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Early space-occupying cerebellar oedema requiring decompressive craniectomy following a clinically minor stroke
  1. Branko Borojevic1 and
  2. Philip M C Choi1,2
  1. 1Department of Neurosciences, Eastern Health, Box Hill, Victoria, Australia
  2. 2Faculty of Medicine, Nursing and Health Sciences, Monash University, Clayton, Victoria, Australia
  1. Correspondence to Dr Branko Borojevic; borojevicbranko2{at}


We describe a patient presented with clinically a small cerebellar ischaemic stroke but required emergency decompression within 24 hours of symptoms onset after incidental finding of severe mass effect on imaging without any change in her mild clinical symptoms. Her initial multimodal acute stroke imaging, non-contrast CT of the brain and CT angiography from aortic arch to vertex were normal. CT perfusion showed a very small deficit only. The malignant mass effect was picked on an MRI scan performed routinely as part of a clinical trial, 32 hours after stroke. Our case highlights stroke evolution, and mass effect may be insidious and faster than anticipated in the posterior fossa. Cerebellar stroke of any severity diagnosed clinically and radiologically may benefit from routine follow-up imaging at 24 hours from onset.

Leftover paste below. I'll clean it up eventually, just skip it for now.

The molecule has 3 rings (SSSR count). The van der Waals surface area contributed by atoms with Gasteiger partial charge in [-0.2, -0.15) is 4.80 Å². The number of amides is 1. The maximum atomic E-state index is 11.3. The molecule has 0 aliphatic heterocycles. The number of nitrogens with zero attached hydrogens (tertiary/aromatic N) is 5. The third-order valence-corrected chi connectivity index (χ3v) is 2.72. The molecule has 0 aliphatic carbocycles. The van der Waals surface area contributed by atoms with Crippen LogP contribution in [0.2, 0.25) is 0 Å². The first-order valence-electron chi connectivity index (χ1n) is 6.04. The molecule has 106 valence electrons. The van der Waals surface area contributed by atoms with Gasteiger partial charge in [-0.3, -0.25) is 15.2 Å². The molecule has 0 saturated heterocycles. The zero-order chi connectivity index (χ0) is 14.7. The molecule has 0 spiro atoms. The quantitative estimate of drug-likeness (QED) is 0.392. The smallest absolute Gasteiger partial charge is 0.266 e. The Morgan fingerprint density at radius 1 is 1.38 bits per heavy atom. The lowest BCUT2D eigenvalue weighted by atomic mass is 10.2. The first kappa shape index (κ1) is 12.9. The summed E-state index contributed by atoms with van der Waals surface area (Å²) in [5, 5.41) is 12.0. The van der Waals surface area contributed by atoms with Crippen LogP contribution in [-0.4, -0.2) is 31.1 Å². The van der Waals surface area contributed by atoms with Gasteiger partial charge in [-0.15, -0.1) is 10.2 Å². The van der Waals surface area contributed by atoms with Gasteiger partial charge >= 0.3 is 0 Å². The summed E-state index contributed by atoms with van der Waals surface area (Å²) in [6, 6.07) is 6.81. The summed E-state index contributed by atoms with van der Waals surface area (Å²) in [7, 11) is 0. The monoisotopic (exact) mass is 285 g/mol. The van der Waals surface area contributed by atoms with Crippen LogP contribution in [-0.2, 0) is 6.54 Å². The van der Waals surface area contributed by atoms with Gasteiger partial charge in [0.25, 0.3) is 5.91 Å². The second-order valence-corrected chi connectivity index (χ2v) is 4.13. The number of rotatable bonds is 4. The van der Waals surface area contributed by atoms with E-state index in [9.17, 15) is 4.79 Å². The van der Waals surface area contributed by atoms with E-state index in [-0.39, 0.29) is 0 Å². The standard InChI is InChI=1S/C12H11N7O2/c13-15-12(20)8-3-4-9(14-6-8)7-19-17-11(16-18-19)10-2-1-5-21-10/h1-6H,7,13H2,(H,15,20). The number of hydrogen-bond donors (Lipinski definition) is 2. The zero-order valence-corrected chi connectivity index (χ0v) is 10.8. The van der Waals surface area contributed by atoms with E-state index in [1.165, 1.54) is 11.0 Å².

• stroke
  • neuroimaging
  • neurosurgery
  • brain stem / cerebellum

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  • Contributors BB—planning, conduct, reporting, conception and design, acquisition of data or analysis and interpretation of data. PMCC—planning, conception and design, analysis and interpretation of data, editing.

  • Funding The authors have not declared a specific grant for this research from any funding agency in the public, commercial or not-for-profit sectors.

  • Competing interests None declared.

  • Provenance and peer review Not commissioned; externally peer reviewed.